The Space Shuttle Challenger clears the launch pad on January 28, 1986. Seventy-three seconds after launch, it exploded, killing all seven crew members.
NASA
November 11, 2022 2:50 PM EST

It was more than 36 years ago that NASA suffered one of its greatest tragedies, when the space shuttle Challenger exploded 73 seconds after liftoff on a cold January morning in 1986. Yesterday, NASA reported that a piece of debris from Challenger was found off the coast of Florida by a team of divers who were filming a documentary on the loss of World War II era aircraft in the same area.

“My heart skipped a beat,” Michael Cianilli, a NASA manager who viewed the video footage and confirmed the authenticity of the find, told the AP. “Of course the emotions come right back.”

The remnant measures about 4.5 m by 4.5 m (15 ft. by 15 ft.) and is covered in square thermal tiling, indicating that it came from the belly of the spacecraft. To date, about 118 tons of debris, or 47% of the entire vehicle, have been recovered, and are buried in abandoned missile silos at the Cape Canaveral Space Force Station.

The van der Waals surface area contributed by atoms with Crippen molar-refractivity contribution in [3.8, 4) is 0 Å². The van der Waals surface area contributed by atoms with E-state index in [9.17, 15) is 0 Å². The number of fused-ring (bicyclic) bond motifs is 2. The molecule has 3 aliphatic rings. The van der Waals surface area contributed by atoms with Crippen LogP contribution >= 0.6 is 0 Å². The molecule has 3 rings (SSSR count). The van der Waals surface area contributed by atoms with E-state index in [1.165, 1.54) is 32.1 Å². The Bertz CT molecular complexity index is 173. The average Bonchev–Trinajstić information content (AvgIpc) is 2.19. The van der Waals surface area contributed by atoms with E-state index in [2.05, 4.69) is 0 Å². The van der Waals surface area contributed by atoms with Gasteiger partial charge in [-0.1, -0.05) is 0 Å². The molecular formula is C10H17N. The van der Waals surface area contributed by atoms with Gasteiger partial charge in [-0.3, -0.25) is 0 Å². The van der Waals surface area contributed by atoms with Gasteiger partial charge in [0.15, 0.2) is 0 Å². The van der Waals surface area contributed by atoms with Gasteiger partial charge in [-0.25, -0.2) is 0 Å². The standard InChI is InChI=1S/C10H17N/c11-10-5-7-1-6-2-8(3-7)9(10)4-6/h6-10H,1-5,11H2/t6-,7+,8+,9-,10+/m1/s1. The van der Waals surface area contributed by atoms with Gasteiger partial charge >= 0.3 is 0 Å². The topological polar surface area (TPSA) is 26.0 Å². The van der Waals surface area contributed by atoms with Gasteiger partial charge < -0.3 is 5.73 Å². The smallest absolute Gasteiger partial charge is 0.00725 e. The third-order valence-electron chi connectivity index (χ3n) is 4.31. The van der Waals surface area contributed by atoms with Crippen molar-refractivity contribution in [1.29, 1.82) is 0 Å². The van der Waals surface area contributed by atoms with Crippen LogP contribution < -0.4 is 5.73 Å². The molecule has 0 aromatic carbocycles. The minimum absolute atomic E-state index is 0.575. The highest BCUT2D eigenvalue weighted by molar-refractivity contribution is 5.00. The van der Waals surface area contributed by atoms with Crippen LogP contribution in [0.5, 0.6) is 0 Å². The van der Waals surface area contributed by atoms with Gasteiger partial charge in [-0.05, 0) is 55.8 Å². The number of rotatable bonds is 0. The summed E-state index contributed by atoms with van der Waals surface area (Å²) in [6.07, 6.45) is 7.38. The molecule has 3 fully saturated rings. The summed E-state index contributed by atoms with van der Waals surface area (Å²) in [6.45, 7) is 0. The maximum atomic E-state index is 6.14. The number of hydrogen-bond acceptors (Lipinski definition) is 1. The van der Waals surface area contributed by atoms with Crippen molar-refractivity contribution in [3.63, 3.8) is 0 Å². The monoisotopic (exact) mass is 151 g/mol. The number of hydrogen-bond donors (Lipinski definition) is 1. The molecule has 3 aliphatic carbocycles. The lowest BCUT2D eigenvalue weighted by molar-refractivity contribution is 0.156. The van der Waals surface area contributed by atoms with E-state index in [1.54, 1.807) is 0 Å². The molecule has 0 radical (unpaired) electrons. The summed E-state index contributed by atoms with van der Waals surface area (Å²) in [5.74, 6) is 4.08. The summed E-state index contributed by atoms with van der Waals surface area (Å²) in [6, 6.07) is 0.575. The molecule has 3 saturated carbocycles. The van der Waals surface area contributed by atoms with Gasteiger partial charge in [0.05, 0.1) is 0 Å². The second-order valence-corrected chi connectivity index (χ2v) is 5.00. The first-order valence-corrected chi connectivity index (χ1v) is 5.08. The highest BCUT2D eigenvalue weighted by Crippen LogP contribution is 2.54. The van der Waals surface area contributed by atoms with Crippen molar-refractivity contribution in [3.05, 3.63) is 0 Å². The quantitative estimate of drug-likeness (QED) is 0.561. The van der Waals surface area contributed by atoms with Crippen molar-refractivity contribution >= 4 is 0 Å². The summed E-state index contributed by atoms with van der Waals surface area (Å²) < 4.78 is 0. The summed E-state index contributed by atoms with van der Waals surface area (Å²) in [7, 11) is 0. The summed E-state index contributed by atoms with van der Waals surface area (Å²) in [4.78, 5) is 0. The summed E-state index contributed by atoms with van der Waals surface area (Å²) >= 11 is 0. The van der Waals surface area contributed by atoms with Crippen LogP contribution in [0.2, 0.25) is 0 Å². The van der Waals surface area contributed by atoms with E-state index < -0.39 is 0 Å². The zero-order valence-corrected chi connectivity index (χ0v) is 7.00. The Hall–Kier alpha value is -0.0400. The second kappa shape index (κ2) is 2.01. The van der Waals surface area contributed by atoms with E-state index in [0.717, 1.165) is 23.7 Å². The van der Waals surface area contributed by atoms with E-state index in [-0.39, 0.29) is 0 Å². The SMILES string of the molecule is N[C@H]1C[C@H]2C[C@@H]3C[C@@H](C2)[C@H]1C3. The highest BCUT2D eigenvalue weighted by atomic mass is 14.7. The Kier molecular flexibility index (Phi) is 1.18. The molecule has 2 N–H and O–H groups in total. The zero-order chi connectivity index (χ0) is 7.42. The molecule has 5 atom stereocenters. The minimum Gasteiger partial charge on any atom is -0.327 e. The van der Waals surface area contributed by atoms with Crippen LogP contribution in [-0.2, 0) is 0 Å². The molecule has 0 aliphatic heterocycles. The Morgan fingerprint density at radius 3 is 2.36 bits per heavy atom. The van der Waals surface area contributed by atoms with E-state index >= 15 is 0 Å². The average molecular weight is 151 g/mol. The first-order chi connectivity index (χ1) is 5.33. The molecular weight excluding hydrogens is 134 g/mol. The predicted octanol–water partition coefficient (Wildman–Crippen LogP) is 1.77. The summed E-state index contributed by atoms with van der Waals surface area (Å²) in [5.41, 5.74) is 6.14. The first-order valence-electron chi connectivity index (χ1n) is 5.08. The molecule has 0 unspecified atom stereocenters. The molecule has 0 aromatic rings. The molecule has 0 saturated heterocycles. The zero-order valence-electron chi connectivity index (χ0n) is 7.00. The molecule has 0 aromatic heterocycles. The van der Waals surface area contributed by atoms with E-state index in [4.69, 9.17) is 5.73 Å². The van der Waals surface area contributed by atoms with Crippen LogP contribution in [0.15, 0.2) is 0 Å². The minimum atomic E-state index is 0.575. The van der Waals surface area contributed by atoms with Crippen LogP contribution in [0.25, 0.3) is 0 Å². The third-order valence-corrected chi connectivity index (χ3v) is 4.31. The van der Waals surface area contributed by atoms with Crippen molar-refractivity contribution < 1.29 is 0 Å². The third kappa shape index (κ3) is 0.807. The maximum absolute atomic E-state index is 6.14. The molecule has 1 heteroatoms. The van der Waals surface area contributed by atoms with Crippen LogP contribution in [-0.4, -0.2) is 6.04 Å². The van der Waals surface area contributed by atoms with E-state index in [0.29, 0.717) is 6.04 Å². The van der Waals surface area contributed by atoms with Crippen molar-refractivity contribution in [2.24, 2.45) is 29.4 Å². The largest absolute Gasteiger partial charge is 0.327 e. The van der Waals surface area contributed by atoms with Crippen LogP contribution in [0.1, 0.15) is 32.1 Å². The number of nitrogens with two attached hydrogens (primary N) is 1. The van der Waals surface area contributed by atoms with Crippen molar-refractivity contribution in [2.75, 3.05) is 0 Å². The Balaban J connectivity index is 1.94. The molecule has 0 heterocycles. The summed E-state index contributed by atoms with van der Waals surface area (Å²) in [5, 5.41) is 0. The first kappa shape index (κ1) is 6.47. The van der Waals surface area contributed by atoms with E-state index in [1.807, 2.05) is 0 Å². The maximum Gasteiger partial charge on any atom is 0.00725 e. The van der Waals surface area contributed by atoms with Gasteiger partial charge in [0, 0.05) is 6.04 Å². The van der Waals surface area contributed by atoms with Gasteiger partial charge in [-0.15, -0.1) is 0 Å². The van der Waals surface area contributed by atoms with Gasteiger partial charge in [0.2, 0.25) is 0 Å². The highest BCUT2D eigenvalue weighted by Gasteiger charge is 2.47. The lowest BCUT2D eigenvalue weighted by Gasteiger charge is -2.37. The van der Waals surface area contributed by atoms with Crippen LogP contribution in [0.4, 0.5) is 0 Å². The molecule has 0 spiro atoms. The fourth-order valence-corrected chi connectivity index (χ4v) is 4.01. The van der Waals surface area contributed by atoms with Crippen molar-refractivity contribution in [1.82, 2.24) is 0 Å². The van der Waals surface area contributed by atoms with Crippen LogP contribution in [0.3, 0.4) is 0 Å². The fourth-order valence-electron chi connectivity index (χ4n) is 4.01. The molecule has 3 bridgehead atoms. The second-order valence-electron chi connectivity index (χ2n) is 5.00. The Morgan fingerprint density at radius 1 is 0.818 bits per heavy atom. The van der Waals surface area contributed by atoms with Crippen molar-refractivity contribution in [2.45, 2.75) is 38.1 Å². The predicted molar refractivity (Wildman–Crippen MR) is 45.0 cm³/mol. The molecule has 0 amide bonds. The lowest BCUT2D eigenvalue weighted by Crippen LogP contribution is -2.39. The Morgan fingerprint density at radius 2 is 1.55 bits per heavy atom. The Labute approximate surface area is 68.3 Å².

The new piece of debris is the first one discovered since 1996, ten years after the accident occurred. As yet, the find has not been recovered, but NASA treats such artifacts with seriousness and solemnity. The expectation is that dive crews will lift it off the ocean floor and inter it with the rest of the lost spacecraft—part of a tribute to the seven lost astronauts who perished on that long-ago morning.

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Write to Jeffrey Kluger at jeffrey.kluger@time.com.

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